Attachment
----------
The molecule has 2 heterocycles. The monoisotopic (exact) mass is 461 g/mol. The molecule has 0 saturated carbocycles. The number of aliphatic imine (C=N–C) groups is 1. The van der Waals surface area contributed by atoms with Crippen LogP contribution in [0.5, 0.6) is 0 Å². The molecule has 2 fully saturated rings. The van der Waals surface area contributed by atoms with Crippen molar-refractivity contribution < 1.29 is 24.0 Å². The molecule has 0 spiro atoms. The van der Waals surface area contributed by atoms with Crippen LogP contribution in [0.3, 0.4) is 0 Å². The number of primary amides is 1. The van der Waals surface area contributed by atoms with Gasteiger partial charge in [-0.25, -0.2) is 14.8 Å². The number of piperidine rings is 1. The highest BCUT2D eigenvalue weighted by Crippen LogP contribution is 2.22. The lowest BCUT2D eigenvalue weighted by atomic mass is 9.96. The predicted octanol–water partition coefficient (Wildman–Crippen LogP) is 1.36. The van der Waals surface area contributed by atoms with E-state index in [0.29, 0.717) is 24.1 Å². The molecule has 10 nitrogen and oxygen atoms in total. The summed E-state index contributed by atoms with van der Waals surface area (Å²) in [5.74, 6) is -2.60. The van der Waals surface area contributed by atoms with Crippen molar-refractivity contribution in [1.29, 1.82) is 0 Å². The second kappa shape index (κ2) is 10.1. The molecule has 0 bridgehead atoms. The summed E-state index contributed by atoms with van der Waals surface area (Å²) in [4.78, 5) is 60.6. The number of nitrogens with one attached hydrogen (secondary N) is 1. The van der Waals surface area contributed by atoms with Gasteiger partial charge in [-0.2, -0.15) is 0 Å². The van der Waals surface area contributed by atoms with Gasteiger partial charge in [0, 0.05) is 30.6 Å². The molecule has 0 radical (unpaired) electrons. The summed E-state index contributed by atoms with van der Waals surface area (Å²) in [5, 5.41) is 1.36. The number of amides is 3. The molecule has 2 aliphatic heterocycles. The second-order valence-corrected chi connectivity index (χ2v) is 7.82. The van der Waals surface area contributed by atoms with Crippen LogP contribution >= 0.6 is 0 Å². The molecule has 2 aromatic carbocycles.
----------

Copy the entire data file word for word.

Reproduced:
The molecule has 2 heterocycles. The monoisotopic (exact) mass is 461 g/mol. The molecule has 0 saturated carbocycles. The number of aliphatic imine (C=N–C) groups is 1. The van der Waals surface area contributed by atoms with Crippen LogP contribution in [0.5, 0.6) is 0 Å². The molecule has 2 fully saturated rings. The van der Waals surface area contributed by atoms with Crippen molar-refractivity contribution < 1.29 is 24.0 Å². The molecule has 0 spiro atoms. The van der Waals surface area contributed by atoms with Crippen LogP contribution in [0.3, 0.4) is 0 Å². The number of primary amides is 1. The van der Waals surface area contributed by atoms with Gasteiger partial charge in [-0.25, -0.2) is 14.8 Å². The number of piperidine rings is 1. The highest BCUT2D eigenvalue weighted by Crippen LogP contribution is 2.22. The lowest BCUT2D eigenvalue weighted by atomic mass is 9.96. The predicted octanol–water partition coefficient (Wildman–Crippen LogP) is 1.36. The van der Waals surface area contributed by atoms with E-state index in [0.29, 0.717) is 24.1 Å². The molecule has 10 nitrogen and oxygen atoms in total. The summed E-state index contributed by atoms with van der Waals surface area (Å²) in [5.74, 6) is -2.60. The van der Waals surface area contributed by atoms with Crippen molar-refractivity contribution in [1.29, 1.82) is 0 Å². The second kappa shape index (κ2) is 10.1. The molecule has 0 bridgehead atoms. The summed E-state index contributed by atoms with van der Waals surface area (Å²) in [4.78, 5) is 60.6. The number of nitrogens with one attached hydrogen (secondary N) is 1. The van der Waals surface area contributed by atoms with Gasteiger partial charge in [-0.2, -0.15) is 0 Å². The van der Waals surface area contributed by atoms with Gasteiger partial charge in [0, 0.05) is 30.6 Å². The molecule has 0 radical (unpaired) electrons. The summed E-state index contributed by atoms with van der Waals surface area (Å²) in [5, 5.41) is 1.36. The number of amides is 3. The molecule has 2 aliphatic heterocycles. The second-order valence-corrected chi connectivity index (χ2v) is 7.82. The van der Waals surface area contributed by atoms with Crippen LogP contribution >= 0.6 is 0 Å². The molecule has 2 aromatic carbocycles.